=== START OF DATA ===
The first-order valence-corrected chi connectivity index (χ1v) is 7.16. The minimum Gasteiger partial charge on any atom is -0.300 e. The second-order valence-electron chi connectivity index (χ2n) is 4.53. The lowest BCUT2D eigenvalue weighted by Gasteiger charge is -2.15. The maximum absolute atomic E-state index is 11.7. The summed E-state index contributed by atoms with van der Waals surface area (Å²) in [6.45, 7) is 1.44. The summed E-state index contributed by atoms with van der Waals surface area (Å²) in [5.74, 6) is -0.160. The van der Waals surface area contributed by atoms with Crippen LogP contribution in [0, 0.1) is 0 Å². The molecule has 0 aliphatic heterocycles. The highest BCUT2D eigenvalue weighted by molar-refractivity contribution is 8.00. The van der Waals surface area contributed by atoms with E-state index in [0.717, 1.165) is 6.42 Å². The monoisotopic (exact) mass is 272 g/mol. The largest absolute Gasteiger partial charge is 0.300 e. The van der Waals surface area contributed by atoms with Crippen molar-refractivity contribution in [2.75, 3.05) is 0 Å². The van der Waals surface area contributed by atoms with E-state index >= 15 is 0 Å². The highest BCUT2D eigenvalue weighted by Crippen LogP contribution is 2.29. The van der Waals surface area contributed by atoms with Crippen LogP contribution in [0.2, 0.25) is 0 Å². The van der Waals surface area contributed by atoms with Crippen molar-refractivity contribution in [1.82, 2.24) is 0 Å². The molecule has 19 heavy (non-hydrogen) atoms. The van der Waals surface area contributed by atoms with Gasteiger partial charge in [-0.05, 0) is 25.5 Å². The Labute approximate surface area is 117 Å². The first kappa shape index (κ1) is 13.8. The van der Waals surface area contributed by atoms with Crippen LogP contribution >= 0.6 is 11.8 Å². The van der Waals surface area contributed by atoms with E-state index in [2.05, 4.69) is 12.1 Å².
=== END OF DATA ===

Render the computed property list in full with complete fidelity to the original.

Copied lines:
The first-order valence-corrected chi connectivity index (χ1v) is 7.16. The minimum Gasteiger partial charge on any atom is -0.300 e. The second-order valence-electron chi connectivity index (χ2n) is 4.53. The lowest BCUT2D eigenvalue weighted by Gasteiger charge is -2.15. The maximum absolute atomic E-state index is 11.7. The summed E-state index contributed by atoms with van der Waals surface area (Å²) in [6.45, 7) is 1.44. The summed E-state index contributed by atoms with van der Waals surface area (Å²) in [5.74, 6) is -0.160. The van der Waals surface area contributed by atoms with Crippen LogP contribution in [0, 0.1) is 0 Å². The molecule has 0 aliphatic heterocycles. The highest BCUT2D eigenvalue weighted by molar-refractivity contribution is 8.00. The van der Waals surface area contributed by atoms with E-state index in [0.717, 1.165) is 6.42 Å². The monoisotopic (exact) mass is 272 g/mol. The largest absolute Gasteiger partial charge is 0.300 e. The van der Waals surface area contributed by atoms with Crippen molar-refractivity contribution in [2.75, 3.05) is 0 Å². The van der Waals surface area contributed by atoms with E-state index >= 15 is 0 Å². The highest BCUT2D eigenvalue weighted by Crippen LogP contribution is 2.29. The van der Waals surface area contributed by atoms with Crippen LogP contribution in [0.2, 0.25) is 0 Å². The van der Waals surface area contributed by atoms with Crippen molar-refractivity contribution in [1.82, 2.24) is 0 Å². The molecule has 19 heavy (non-hydrogen) atoms. The van der Waals surface area contributed by atoms with Gasteiger partial charge in [-0.05, 0) is 25.5 Å². The Labute approximate surface area is 117 Å². The first kappa shape index (κ1) is 13.8. The van der Waals surface area contributed by atoms with Crippen LogP contribution >= 0.6 is 11.8 Å². The van der Waals surface area contributed by atoms with E-state index in [2.05, 4.69) is 12.1 Å².